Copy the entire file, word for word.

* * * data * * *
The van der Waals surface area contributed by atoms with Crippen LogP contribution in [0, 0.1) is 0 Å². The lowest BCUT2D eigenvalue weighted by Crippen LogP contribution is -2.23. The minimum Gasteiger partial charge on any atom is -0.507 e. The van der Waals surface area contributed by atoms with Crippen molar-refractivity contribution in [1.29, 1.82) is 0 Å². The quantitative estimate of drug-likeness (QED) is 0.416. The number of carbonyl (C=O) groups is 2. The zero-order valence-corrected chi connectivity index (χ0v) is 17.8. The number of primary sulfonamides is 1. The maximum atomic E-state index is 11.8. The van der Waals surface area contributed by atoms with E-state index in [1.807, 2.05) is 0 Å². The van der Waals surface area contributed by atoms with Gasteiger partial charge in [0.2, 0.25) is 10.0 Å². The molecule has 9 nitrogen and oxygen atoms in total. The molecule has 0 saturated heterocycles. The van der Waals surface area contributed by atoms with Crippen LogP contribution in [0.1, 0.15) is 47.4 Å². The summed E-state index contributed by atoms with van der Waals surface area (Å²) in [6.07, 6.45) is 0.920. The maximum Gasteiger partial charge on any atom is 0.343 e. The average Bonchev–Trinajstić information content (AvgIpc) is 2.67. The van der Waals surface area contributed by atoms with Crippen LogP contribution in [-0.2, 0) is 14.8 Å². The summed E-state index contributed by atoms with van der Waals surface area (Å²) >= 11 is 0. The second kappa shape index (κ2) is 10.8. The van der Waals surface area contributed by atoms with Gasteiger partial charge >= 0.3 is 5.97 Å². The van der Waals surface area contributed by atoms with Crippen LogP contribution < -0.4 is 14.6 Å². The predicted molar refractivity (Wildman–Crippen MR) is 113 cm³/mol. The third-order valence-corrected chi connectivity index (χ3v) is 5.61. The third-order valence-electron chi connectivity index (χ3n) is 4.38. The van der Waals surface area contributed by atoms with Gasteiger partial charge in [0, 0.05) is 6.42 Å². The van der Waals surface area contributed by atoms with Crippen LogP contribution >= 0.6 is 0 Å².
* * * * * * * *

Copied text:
The van der Waals surface area contributed by atoms with Crippen LogP contribution in [0, 0.1) is 0 Å². The lowest BCUT2D eigenvalue weighted by Crippen LogP contribution is -2.23. The minimum Gasteiger partial charge on any atom is -0.507 e. The van der Waals surface area contributed by atoms with Crippen molar-refractivity contribution in [1.29, 1.82) is 0 Å². The quantitative estimate of drug-likeness (QED) is 0.416. The number of carbonyl (C=O) groups is 2. The zero-order valence-corrected chi connectivity index (χ0v) is 17.8. The number of primary sulfonamides is 1. The maximum atomic E-state index is 11.8. The van der Waals surface area contributed by atoms with E-state index in [1.807, 2.05) is 0 Å². The van der Waals surface area contributed by atoms with Gasteiger partial charge in [0.2, 0.25) is 10.0 Å². The molecule has 9 nitrogen and oxygen atoms in total. The molecule has 0 saturated heterocycles. The van der Waals surface area contributed by atoms with Crippen LogP contribution in [0.1, 0.15) is 47.4 Å². The summed E-state index contributed by atoms with van der Waals surface area (Å²) in [6.07, 6.45) is 0.920. The maximum Gasteiger partial charge on any atom is 0.343 e. The average Bonchev–Trinajstić information content (AvgIpc) is 2.67. The van der Waals surface area contributed by atoms with Crippen LogP contribution in [-0.2, 0) is 14.8 Å². The summed E-state index contributed by atoms with van der Waals surface area (Å²) >= 11 is 0. The second kappa shape index (κ2) is 10.8. The van der Waals surface area contributed by atoms with Gasteiger partial charge >= 0.3 is 5.97 Å². The van der Waals surface area contributed by atoms with Crippen LogP contribution < -0.4 is 14.6 Å². The predicted molar refractivity (Wildman–Crippen MR) is 113 cm³/mol. The third-order valence-corrected chi connectivity index (χ3v) is 5.61. The third-order valence-electron chi connectivity index (χ3n) is 4.38. The van der Waals surface area contributed by atoms with Gasteiger partial charge in [0, 0.05) is 6.42 Å². The van der Waals surface area contributed by atoms with Crippen LogP contribution >= 0.6 is 0 Å².